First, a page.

Shaping visual literacy has been at the forefront of contemporary discourse, as images have increasingly surpassed words in becoming the primary vehicles to persuade our emotions. Visually encoded domains of symbols and signs inform the educational, public and entertainment industries increasingly as an undifferentiated whole, aided by globalizing media forces in various forms. Whether top-down, peer-peer, one-to-may, or many-to-many, this volume attempts to derive sets of rules used to visually decode patterns present in certain media formats – press, cinema, television and maps, among others – and the place of the spectator in their respective dynamics. The topics discussed transition through various approaches to deconstruct mass media influences to engage critical thinking skills, and ending with a collection of chapters dedicated to exploring their effects upon children, and the capacity to be implemented to foster collaboration-based creative learning environments.

Education and the Spirit of Time

Historical, Global and Critical Reflections

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Edited by Olli-Pekka Moisio and Juha Suoranta

The aim of this book is to raise current social, political, and moral issues in social theory by taking a critical stance towards historical, global, and educational themes in the context of culture, politics, and technology. All the contributors have written their texts in the spirit of critical Zeitgeist analysis, which, they believe, is a highly needed genre in social theory. Thus the focus of the book is critical Zeitgeist analysis, and its potential in addressing various social maladies of the present era. Methodologically, critical Zeitgeist analysis is argued to be of value in demonstrating how to both utilize and expand the possibilities of writing normative social theory. The key idea of critical Zeitgeist analysis is to reflect critically on the state of the present world. In this task it entwines analytical, political and moral languages, as well as the languages of critique and hope. In critical Zeitgeist analysis it is not only possible but also necessary to ask who we are, and what states of affairs prevail in our tragic times. The themes of the book are global and it can be used as a course book in several fields of social science like cultural studies, education and political science, as well as in sociology.

Global Citizenship Education

Philosophy, Theory and Pedagogy

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Edited by Michael A. Peters, Alan Britton and Harry Blee

The essays in this edited collection argue that global citizenship education realistically must be set against the imperfections of our contemporary political realities. As a form of education it must actively engage in a critically informed way with a set of complex inherited historical issues that emerge out of a colonial past and the savage globalization which often perpetuates unequal power relations or cause new inequalities. The essays in the book explore these issues and the emergent world ideologies of globalism, as well as present territorial conflicts, ethnic, tribal and nationalist rivalries, problems of increasing international migration and asylum, growing regional imbalances and increasing world inequalities. Contributors to this collection, each on their own way, argues that global citizenship education needs to project new values, to reality test and debate the language, concepts and theories of global citizenship and the proto-world institutions that seek to give expression to nascent aspirations for international forms of social justice and citizen participation in world government. Many of the contributors argue that global citizenship education offers the prospect of extending the liberal ideologies of human rights and multiculturalism, and of developing a better understanding of forms of post-colonialism. One thing is sure, as the essays presented in this book demonstrate so clearly, there can be no one dominant notion of global citizenship education as notions of ‘global’, ‘citizenship’ and ‘education’ are all contested and open to further argument and revision. Global citizenship education does not name the moment of global citizenship or even its emergence so much as the hope of a form of order where the rights of the individual and of cultural groups, irrespective of race, gender, ethnicity or creed, are observed, preserved and protected by all governments in order to become the basis of citizen participation in new global spaces that we might be tempted to call global civil society.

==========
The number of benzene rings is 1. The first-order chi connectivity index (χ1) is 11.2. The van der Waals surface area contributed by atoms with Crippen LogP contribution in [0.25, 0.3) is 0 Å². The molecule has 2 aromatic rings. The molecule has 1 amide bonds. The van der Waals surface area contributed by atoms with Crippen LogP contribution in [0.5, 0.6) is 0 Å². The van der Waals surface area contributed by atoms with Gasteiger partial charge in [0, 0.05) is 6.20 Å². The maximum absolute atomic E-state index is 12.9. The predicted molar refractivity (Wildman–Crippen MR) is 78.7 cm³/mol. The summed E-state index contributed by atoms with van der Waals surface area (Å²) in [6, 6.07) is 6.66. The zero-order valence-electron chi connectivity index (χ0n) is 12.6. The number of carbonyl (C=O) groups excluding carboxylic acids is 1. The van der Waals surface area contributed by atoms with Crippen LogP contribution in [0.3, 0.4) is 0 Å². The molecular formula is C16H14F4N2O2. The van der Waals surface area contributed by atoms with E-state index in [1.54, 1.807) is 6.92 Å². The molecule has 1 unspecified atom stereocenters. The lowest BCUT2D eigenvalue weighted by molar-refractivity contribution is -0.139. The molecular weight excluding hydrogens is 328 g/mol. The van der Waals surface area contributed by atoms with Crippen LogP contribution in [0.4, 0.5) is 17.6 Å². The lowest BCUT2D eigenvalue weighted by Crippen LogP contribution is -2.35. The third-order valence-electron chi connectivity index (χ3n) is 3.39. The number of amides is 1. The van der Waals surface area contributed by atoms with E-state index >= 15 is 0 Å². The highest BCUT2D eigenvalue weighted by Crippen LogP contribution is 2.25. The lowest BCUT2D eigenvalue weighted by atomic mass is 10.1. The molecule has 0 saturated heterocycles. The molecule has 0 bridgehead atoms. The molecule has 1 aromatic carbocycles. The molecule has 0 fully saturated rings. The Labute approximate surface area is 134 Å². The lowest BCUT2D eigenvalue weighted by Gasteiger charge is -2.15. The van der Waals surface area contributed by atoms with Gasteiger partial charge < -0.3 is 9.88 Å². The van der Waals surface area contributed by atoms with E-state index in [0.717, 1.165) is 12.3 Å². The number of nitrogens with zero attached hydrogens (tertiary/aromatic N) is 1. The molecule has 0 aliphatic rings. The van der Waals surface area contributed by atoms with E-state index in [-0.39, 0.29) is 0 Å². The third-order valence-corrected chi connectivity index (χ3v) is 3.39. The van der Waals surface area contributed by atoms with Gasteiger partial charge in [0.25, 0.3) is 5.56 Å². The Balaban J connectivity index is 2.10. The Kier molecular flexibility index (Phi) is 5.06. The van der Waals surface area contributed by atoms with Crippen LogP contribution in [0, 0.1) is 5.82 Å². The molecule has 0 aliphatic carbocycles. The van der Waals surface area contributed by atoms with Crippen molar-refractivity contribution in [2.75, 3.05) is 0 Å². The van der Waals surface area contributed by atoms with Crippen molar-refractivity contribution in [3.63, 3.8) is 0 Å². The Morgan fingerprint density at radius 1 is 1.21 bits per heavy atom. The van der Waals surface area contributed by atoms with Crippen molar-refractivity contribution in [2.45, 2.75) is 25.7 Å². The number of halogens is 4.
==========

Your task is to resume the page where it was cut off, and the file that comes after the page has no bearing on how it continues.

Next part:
Leaders in Philosophy of Education

Intellectual Self-Portraits

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Edited by Leonard J. Waks

Since the 1960s we have witnessed the development of philosophy of education as a vital intellectual field. Beginning with the work of Israel Scheffler at Harvard, and spreading rapidly to the United Kingdom under the influence of R.S. Peters and Paul Hirst at the London Institute of Education, analytical philosophers of education worked toward a new understanding of such central educational concepts as teaching, learning, explanation, curriculum, aims and objectives, freedom and authority, equality and liberal education. They also examined theoretical issues in educational research and critiqued reigning ideas in educational psychology.